This Side of Strayhorn
Terell Stafford's resume is long and his credentials impressive, but often when reading biogaphies of the trumpet player, one is still led to see his stature as a musician in the context of his time in band Horizons (with Bobby Watson, Victor Lewis, and Shirley Scott) or his gigs with McCoy Tyner, Benny Golson, Kenny Barron, Cedar Walton, and Herbie Mann, to name a few. Perhaps the man is modest; that's good to know. But for the past fifteen years, Stafford has been putting out albums of ever-increasing quality. This year's Stafford release, This Side of Strayhorn, is a masterful combination of players, arrangements, and materials, and should finally establish Terell Stafford as a name that stands alone.
Though certainly never forgotten as an essential writing and arranging partner of Duke Ellington, Billy Strayhorn's reputation has been further burnished by the recent PBS special on his life, as well as books by David Hadju and Walter Van de Leur. On This Side of Strayhorn, the composer's work is given a surprisingly full voice in the setting of a small group. With arrangements by pianist Bruce Barth, production by Grammy-winner John Clayton on the excellent MaxJazz label, and joined in the group by Barth, Tim Warfied on saxes, Dana Hall on drums, and Peter Washington on bass, Stafford is already miles ahead on this recording.
As if resuming the playing of Strayhorn's work after some long the delay, the tune "Raincheck" begins with a vamp on open voicings that, after a few bars, settles tightly and confidently into the main theme, with Stafford and Warfield locked into some wonderfully harmonized playing. After a bright and brisk run through the head, Stafford takes over with a well-formed solo that is as good an introduction to his rich, clear tone as any you'll hear. As will happen for most of the album, Warfield and Barth are given almost equal time to solo. And, as they will for much of the album, Washington holds down the bottom of the tune with a strong sense of melody, all the while touching base with Hall's understated but effective approach on drums.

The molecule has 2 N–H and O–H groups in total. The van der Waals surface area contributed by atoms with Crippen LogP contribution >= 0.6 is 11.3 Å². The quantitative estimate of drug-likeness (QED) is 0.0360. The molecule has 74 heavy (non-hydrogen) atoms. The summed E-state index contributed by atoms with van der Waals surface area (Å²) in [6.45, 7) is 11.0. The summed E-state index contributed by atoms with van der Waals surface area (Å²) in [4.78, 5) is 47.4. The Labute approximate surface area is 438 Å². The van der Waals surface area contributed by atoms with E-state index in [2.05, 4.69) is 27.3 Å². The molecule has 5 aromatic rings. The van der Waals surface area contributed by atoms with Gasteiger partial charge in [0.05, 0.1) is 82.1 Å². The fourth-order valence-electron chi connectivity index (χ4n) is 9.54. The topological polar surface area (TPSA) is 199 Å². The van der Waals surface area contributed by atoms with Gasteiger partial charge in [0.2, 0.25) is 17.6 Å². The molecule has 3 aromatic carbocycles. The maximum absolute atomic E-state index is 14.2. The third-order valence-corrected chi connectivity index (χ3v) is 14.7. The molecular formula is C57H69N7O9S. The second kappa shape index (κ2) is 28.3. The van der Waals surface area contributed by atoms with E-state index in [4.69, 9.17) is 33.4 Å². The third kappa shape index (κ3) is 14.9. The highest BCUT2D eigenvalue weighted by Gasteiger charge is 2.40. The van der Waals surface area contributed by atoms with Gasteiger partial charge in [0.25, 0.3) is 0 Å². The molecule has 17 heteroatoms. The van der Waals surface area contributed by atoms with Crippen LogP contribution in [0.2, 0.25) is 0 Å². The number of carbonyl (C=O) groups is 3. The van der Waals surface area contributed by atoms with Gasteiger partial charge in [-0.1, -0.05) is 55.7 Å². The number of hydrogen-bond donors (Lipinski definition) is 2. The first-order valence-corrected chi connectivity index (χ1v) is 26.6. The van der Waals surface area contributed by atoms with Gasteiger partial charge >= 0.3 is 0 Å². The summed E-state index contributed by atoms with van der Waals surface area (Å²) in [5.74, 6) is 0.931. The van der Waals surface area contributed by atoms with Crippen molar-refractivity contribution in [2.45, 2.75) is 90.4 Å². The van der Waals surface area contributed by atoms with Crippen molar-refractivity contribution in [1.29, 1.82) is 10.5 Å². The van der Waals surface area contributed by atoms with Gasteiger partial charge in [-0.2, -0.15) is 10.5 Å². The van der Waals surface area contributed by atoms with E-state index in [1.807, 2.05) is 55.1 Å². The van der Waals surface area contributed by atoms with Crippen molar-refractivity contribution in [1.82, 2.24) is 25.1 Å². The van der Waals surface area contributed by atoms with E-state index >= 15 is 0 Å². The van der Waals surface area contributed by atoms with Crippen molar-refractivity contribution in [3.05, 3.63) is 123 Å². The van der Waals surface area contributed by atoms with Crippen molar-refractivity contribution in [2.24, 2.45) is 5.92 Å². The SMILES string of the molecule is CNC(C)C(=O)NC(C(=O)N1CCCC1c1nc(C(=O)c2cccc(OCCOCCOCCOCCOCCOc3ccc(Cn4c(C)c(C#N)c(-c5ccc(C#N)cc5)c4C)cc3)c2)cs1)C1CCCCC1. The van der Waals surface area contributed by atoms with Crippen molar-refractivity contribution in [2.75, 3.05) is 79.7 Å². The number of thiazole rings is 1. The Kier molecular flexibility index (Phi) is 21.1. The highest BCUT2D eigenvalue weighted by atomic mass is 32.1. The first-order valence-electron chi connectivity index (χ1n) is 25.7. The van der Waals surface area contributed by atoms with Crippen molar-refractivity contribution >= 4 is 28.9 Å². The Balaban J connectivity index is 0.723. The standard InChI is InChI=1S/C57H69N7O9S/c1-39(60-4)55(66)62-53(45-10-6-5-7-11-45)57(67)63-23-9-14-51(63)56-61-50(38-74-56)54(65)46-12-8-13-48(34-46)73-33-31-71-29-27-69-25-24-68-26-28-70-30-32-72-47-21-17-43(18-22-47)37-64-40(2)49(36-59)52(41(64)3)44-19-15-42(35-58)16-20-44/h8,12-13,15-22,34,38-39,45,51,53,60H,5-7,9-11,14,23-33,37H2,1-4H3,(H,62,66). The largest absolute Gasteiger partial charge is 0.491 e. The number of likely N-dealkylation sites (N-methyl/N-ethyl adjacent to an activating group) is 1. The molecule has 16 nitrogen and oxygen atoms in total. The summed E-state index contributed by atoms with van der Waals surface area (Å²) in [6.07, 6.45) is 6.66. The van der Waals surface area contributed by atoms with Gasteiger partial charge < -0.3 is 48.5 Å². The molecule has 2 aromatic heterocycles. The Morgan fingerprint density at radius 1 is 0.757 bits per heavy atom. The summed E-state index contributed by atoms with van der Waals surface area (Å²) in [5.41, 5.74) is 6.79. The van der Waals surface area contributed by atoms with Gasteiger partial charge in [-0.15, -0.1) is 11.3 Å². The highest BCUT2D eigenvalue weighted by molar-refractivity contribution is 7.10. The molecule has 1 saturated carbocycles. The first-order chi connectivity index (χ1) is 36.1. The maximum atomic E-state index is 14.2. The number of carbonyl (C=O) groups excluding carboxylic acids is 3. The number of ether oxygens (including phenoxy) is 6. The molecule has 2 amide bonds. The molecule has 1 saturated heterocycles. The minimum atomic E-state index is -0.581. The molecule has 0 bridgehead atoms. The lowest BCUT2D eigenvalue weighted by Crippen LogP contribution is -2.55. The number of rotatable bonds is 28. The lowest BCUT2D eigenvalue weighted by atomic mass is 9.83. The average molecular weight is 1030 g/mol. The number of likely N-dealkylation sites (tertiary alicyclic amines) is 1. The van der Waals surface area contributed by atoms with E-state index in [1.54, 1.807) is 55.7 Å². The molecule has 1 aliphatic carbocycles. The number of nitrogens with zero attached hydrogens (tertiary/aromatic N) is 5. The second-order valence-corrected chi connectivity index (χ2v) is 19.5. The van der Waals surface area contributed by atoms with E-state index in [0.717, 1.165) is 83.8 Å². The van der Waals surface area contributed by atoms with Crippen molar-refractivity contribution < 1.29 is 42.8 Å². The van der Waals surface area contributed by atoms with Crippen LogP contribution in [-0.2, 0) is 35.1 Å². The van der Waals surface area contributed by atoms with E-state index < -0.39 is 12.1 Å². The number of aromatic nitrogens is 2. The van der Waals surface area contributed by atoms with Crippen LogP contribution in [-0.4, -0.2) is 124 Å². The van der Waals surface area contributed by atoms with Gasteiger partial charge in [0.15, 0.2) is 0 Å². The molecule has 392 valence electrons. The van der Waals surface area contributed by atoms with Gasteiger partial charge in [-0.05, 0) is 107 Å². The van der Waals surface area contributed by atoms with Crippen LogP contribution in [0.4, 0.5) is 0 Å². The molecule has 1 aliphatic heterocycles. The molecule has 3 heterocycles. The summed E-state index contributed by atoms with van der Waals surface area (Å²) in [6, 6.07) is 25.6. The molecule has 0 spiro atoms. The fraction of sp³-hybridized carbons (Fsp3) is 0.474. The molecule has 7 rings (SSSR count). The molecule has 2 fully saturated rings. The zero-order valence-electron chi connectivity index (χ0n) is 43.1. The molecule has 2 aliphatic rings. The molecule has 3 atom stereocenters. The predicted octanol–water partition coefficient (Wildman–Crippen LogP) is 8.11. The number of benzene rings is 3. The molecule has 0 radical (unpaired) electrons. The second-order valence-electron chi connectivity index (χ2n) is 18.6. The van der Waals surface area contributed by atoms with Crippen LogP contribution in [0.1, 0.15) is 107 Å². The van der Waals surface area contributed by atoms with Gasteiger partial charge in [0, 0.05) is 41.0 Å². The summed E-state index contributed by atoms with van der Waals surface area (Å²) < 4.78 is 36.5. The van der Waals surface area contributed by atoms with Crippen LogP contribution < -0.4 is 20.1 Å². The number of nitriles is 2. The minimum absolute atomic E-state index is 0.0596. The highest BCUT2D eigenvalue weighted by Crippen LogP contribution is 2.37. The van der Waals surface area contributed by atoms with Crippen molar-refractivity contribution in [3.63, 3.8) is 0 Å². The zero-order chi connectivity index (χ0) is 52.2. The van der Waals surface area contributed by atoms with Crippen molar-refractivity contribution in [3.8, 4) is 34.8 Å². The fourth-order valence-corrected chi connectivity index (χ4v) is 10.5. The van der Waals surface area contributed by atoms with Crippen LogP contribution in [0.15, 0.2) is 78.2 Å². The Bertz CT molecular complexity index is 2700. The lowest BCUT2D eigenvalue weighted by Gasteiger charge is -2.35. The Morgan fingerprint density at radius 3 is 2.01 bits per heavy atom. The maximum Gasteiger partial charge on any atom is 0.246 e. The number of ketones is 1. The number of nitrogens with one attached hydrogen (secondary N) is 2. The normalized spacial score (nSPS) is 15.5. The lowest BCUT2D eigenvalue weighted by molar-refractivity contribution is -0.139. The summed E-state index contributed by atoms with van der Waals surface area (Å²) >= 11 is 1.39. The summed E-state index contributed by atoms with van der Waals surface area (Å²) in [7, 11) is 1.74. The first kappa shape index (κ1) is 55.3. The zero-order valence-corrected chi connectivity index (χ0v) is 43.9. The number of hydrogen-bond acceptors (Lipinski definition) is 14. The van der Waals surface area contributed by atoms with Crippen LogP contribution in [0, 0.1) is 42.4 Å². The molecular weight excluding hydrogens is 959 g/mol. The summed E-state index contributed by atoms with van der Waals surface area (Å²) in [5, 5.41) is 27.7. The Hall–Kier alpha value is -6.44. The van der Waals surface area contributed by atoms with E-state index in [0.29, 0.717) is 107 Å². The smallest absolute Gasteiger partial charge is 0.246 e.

Stafford flexes his Latin jazz chops on "Smada," a groovy samba with a simple chord structure that really encourages all three soloists – Warfeld, Stafford, and Barth – to stretch our for a couple of minutes at a time, with each artist building in intensity chorus after chorus. "My Little Brown Book" finds Stafford employing the straight mute and Hall the brushes for a soft take on this whimsical song. One of the essential Strayhorn tunes, "Lush Life," is played not-too-slowly but rubato throughout, understated and loose so as to take advantage of this familar ballad. "Lush Life," done this way, still has surprises to offer.
"Multicolored Blue" is a delightful throwback, with Stafford working the plunger mute in all its gutbucket glory, turning the tune into a salty conversation with Warfield's tenor as both players find plenty of speakeasy smoke and sawdust in each bar. Stafford impresses fully with his technical command of the instrument, producing sounds out of his horn that brass players rarely use any more. In an album of outstanding music, this is my favorite tune.
The next three tunes all have their pleasures. "UMMG," another familiar Strayhorn tune, is taken with a lighter and slightly slower approach. "Day Dream" is a solid but fanicful exploration of the song's structure. "Lana Turner"is an appropriately sexy midtempo number that still can evoke the world of the ingenue-turned-femme-fatale. The album's closer, "Johnny Come Lately," is particularly interesting in how it breaks down the song in terms of melody, harmony, and rhythm –in a manner strikingly reminiscient of Miles Davis' second great quintet.
What's most impressive, in the end, with This Side of Strayhorn is the sheer versatility demonstrated by Stafford and his group in playing these challenging tunes across a wide range of styles. Confident in practically every note he blows, humble enough to let others do what they do best, generous in sharing in stage with his fellow musicians, Terell Stafford makes it known in no uncertain terms that his time has come, his voice is clear, and his future is brigher than ever.
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